Lecture Recap and Video: Bissera Pentcheva on 'Image, Chant and Imagination at Ste. Foy in Conques'

Nov. 15, 2021

2021 Stahl Lecture (Lecture No. 2)

Bissera Pentcheva, Professor of Art and Art History, Stanford University
2021 Stahl Lecture
November 12, 2021
St. Foy in Conques

Photo by Krzysztof Golik - Own work, CC BY-SA 4.0.

Medieval images decorating the interior and exterior of the ecclesiastical spaces were experienced in a sustained aural atmosphere of chanted prayer, recitation and song. It is this sonic envelope and more specifically the melodic form and content of what is being sung that is rarely explored together with the visual, despite the fact that the music shaped how the figural was perceived. This talk engages the late-10th, early 11th century music for the Office of Ste. Foy and places it in relation with the cult statue and the relief images in the church at Conques. How does the melody shape the meaning of the words; how does chant transform the perception of the architectural space and its images; how does music invite the imagination to conjure up the presence of the saint? Answering these questions will gradually uncover the multisensorial immersive atmosphere, created by the medieval liturgy, which led to a transcendence of subject and object into a mystical union. 

Watch the Lecture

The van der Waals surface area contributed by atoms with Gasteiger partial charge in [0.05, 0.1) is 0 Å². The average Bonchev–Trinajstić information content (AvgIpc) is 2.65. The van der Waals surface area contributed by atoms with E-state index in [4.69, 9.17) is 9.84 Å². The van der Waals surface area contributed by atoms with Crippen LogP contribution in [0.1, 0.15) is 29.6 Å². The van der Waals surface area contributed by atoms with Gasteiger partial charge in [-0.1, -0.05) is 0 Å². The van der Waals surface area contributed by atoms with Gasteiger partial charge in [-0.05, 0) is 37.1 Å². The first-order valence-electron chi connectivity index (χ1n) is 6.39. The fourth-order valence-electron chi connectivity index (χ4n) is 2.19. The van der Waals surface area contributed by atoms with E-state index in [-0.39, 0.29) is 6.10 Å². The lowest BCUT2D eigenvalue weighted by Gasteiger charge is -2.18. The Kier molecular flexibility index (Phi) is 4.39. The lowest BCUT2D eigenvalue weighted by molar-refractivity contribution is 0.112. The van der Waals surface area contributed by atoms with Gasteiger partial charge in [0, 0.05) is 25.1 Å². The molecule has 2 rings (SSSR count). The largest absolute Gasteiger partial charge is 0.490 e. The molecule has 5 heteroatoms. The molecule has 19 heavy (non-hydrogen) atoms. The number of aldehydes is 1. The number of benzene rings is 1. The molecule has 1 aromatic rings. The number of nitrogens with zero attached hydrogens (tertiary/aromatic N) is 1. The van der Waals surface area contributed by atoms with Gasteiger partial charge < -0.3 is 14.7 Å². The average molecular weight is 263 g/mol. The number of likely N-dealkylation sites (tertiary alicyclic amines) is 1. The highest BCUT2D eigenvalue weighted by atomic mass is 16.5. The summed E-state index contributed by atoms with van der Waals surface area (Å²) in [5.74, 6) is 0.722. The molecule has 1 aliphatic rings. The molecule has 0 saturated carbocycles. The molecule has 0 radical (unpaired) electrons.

Bissera Pentcheva

About Bissera Pentcheva

Bissera Pentcheva, the ICMA Stahl Lecturer for 2021, is professor of art and art history at Stanford University, with a courtesy appointment in the Department of Classics. Author of three books (Icons and Power, The Sensual Icon and Hagia Sophia: Sound, Space and Spirit in Byzantium) and editor of two more (Aural Architecture in Byzantium and Icons of Sound), Bissera has redefined the study of Byzantine architecture by means of new insights at the intersection of architecture, art, acoustics, liturgy and theology. Her particular interest has been the “animation” of objects and buildings over time as they are perceived in changing conditions of light and sound. To understand these phenomena in the past she has adopted contemporary technology to capture atmospheric effects around objects and in buildings and to match sonic performance today with the “acoustic signatures” of historic buildings.



This lecture is funded by the International Center of Medieval Art as the second Stahl Lecture 2021.

It is hosted by the Arizona State University School of Art and co-sponsored by the ASU Herberger Institute for Design and the Arts, Design School, and the Arizona Center for Medieval and Renaissance Studies.


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